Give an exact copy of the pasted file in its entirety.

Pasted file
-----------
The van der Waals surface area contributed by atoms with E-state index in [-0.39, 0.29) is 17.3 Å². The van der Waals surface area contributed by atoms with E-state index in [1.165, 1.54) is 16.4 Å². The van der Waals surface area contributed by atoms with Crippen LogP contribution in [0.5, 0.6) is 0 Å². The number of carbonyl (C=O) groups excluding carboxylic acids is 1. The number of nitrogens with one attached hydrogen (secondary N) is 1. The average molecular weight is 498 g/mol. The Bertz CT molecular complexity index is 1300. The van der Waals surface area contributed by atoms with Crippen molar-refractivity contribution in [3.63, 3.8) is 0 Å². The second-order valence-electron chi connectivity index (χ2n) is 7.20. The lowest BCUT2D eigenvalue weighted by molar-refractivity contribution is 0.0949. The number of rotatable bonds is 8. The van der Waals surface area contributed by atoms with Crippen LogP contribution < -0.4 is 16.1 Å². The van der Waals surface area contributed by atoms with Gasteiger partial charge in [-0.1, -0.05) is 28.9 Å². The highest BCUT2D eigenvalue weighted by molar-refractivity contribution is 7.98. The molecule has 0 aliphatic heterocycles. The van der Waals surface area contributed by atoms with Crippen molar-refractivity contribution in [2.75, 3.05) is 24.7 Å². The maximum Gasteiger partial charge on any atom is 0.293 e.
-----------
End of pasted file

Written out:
The van der Waals surface area contributed by atoms with E-state index in [-0.39, 0.29) is 17.3 Å². The van der Waals surface area contributed by atoms with E-state index in [1.165, 1.54) is 16.4 Å². The van der Waals surface area contributed by atoms with Crippen LogP contribution in [0.5, 0.6) is 0 Å². The number of carbonyl (C=O) groups excluding carboxylic acids is 1. The number of nitrogens with one attached hydrogen (secondary N) is 1. The average molecular weight is 498 g/mol. The Bertz CT molecular complexity index is 1300. The van der Waals surface area contributed by atoms with Crippen molar-refractivity contribution in [3.63, 3.8) is 0 Å². The second-order valence-electron chi connectivity index (χ2n) is 7.20. The lowest BCUT2D eigenvalue weighted by molar-refractivity contribution is 0.0949. The number of rotatable bonds is 8. The van der Waals surface area contributed by atoms with Crippen LogP contribution < -0.4 is 16.1 Å². The van der Waals surface area contributed by atoms with Gasteiger partial charge in [-0.1, -0.05) is 28.9 Å². The highest BCUT2D eigenvalue weighted by molar-refractivity contribution is 7.98. The molecule has 0 aliphatic heterocycles. The van der Waals surface area contributed by atoms with Crippen molar-refractivity contribution in [2.75, 3.05) is 24.7 Å². The maximum Gasteiger partial charge on any atom is 0.293 e.